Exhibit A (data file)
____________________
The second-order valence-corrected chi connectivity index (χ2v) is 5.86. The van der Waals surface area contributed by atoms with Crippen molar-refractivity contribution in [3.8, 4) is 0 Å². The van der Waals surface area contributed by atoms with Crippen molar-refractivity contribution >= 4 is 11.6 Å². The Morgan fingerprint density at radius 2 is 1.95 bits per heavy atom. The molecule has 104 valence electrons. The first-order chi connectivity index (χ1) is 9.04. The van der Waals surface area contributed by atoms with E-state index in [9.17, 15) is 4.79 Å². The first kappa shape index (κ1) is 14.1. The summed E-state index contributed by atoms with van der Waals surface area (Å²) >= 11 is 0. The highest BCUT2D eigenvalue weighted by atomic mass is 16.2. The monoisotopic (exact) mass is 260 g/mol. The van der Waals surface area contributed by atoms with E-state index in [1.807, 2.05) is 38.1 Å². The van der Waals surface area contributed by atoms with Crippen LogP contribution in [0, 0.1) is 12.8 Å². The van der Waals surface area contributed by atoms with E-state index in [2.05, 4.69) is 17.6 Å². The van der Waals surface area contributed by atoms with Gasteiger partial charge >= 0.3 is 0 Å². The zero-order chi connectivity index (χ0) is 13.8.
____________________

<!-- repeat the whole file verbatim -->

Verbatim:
The second-order valence-corrected chi connectivity index (χ2v) is 5.86. The van der Waals surface area contributed by atoms with Crippen molar-refractivity contribution in [3.8, 4) is 0 Å². The van der Waals surface area contributed by atoms with Crippen molar-refractivity contribution >= 4 is 11.6 Å². The Morgan fingerprint density at radius 2 is 1.95 bits per heavy atom. The molecule has 104 valence electrons. The first-order chi connectivity index (χ1) is 9.04. The van der Waals surface area contributed by atoms with E-state index in [9.17, 15) is 4.79 Å². The first kappa shape index (κ1) is 14.1. The summed E-state index contributed by atoms with van der Waals surface area (Å²) >= 11 is 0. The highest BCUT2D eigenvalue weighted by atomic mass is 16.2. The monoisotopic (exact) mass is 260 g/mol. The van der Waals surface area contributed by atoms with E-state index in [1.807, 2.05) is 38.1 Å². The van der Waals surface area contributed by atoms with Crippen LogP contribution in [0, 0.1) is 12.8 Å². The van der Waals surface area contributed by atoms with E-state index in [2.05, 4.69) is 17.6 Å². The van der Waals surface area contributed by atoms with Gasteiger partial charge >= 0.3 is 0 Å². The zero-order chi connectivity index (χ0) is 13.8.